Does it have a pole at infinity?
    No.  lim_{x->infinity} 3/((x+1)(5x^2-5x+6)) not= infinity.  By definition, 
    this means there is not a pole there.
    
    For 3b, it has a pole at 2 by the logic above.  It has multiplicity 1 
    basically because the power of (x-2) in the denominator is 1.  If the 
    equation were (3-2x)/((x-2)^10(x^2+5x+7)), then it'd have a pole at 2 of 
    multiplicity 10.
    
    A caveat: (2-x)/((x-2)(x^2+5x+7)) does NOT have a pole at 2 since the 
    (x-2) term cancels.  Likewise, (2-x)/((x-2)^10(x^2+5x+7)) has a pole at 2 
    of order 9.
    
    The roots of (x^2+5x+7) are complex numbers, so there are no real poles 
    from that factor.
    
    As for your quiz, that is what the spreadsheet says.  If your actual quiz 
    has a different score, I'll happily change it.  You can pick it up during 
    my office hours.
    
  • Professor Stein asked me to reply to this on his behalf.
    
    The Math 20B final examination will be held Wednesday of Finals Week 
    from 7:00pm - 10:00pm, as per the announcement above the Math 20B 
    listings in the Winter 2006 Schedule of Classes, which reads as follows:
    
    * All Math 20B lectures will have common examinations. The final exam 
    will be Wednesday, March 22, 2006, 7:00-10:00 pm.*
    
    This should also be the time listed in your Final Planner; however, it 
    appears that the TritonLink programmers have missed something since 
    other students in Professor Stein's lecture have Tuesday 3:00pm - 
    6:00pm listed for the time as you apparently do.  Thank you for 
    pointing this out.  I will work to get it corrected as soon as practicable.
    
    John Eggers
    Math 20B Coordinator
    
  • On Thursday 09 February 2006 01:43, you wrote:
    > What is the TA's email address?
    It's Dan Budreau: [email protected]
    
  • > Do we get to use a cheat-sheet on the midterm?
    Yes.  one 8.5 x 11 double-sided hand-written paper.  Enjoy!
    
  • > Hi I was wondering if there's a way for us to view the correct answers
    > and solutions to the practice test. that would be very helpful.
    
    Here's a long answer from the course coordinator about
    solutions for the midterm.  I agree with him:
    
    "I prefer not to post solutions.  This is somewhat controversial:  Many
    faculty prefer to post solutions.  My own opinion is that the real
    reason for posting solutions is to put an end to students asking for
    them (which, of course, has nothing to do with the question of whether
    they're helpful or not).   In fact, I would suggest that posting
    solutions is actually harmful because many students will look at them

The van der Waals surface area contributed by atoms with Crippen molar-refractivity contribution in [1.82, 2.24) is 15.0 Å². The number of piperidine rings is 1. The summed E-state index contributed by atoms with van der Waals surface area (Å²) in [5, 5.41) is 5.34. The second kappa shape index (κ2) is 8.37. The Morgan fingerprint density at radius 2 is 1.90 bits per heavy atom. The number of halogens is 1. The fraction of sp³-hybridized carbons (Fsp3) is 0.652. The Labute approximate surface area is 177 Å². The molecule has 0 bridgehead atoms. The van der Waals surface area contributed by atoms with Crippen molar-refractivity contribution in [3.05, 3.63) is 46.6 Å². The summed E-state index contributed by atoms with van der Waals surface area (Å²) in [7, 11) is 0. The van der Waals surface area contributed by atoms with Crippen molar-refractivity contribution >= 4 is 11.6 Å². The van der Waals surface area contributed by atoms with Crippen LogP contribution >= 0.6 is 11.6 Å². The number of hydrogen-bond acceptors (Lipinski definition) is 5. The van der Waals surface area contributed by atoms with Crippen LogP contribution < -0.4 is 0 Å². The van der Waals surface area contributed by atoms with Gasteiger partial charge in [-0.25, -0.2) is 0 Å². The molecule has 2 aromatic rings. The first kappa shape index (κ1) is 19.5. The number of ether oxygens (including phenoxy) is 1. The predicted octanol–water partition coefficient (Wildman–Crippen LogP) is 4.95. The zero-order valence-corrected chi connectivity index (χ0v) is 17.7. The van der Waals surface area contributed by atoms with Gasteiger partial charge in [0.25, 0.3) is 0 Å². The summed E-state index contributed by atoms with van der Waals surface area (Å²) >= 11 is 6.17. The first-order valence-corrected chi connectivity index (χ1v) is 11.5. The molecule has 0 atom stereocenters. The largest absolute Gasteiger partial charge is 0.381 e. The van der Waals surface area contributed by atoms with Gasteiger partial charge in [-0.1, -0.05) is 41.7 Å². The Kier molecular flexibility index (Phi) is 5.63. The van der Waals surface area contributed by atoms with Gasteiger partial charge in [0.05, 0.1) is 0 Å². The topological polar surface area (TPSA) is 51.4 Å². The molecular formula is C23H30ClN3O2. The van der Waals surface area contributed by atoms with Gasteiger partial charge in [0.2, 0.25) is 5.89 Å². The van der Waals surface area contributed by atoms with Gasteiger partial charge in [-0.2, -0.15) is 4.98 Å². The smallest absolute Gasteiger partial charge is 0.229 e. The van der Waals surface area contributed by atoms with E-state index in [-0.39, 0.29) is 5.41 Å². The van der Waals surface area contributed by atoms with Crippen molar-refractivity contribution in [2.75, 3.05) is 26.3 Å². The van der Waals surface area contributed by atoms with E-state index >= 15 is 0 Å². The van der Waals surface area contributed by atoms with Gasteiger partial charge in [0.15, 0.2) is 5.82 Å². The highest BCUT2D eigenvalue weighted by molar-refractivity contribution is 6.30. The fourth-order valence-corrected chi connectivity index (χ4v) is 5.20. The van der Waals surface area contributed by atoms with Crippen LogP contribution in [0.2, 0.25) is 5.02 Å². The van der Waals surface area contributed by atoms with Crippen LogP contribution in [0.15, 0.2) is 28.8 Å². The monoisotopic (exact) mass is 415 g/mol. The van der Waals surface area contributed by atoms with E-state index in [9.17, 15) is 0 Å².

before they have even tried to solve the problems on their own.  Then,
    they will think to themselves "I understand that," put it in their
    notebook and forget about it, having never even flinched the mental
    muscle required to solve it on their own.  I tell students that it is
    very important that they face the situation of not having "the solution"
    readily available in order to develop their own ability to find "the
    solution" and to check it themselves for correctness.
    
    That said -- I'll answer any of your questions on Wednesday.
    
  • > I was wondering if we'll have to graph certain polar curves. For 
    > example, one of our homework problems is r = 3cos(theta). Then we have 
    > to find the area that it encloses. Will the graph be provided for us or 
    > do we have to draw one ourselves?
    
    If you don't know how to draw graphs, what is provided might be much
    more difficult for you to make sense out of.   But there will be
    something of a graphical nature provided. 
    
  • On Tuesday 10 January 2006 19:20:
    > Hi, I was just wondering if disscussion for math20b is mandatory.
    
    Your grade will be completely determined by your quiz scores, midterms,
    and final.   I very strongly recommend that you go, but I won't record
    whether or not you go and will not take whether or not you went into
    account in any way when determining your grade.  
    
  • On Tuesday 10 January 2006 16:01:
    > Hello, my name is Slim Shady and I am in your MWF 4-4:50 Math 20B
    > course. I was wondering if the dates of your quizzes are the same ones
    > posted on the main course webpage? Or in other words, do all of the Math
    > 20B courses take thier quizzes on the same days?
    
    Yes, the dates are the same, i.e., all 20b's do the quizzes on the same day.
    
  • On Monday 09 January 2006 18:25:
    > Is there any homework for math 20b? 
    
    The homework is listed here:
    
      http://www.math.ucsd.edu/~jeggers/math20b/homework.html
    
    NOTE: You do not turn the homework in.  Instead there will be quiz on
    Friday, January 20 that will consist of two problems from the homework
    for Sections 5.3 - 5.5.  You can discuss your solutions to the
    homework problems with the TA (Dan) during the discussion section.
    You should do every homework problem.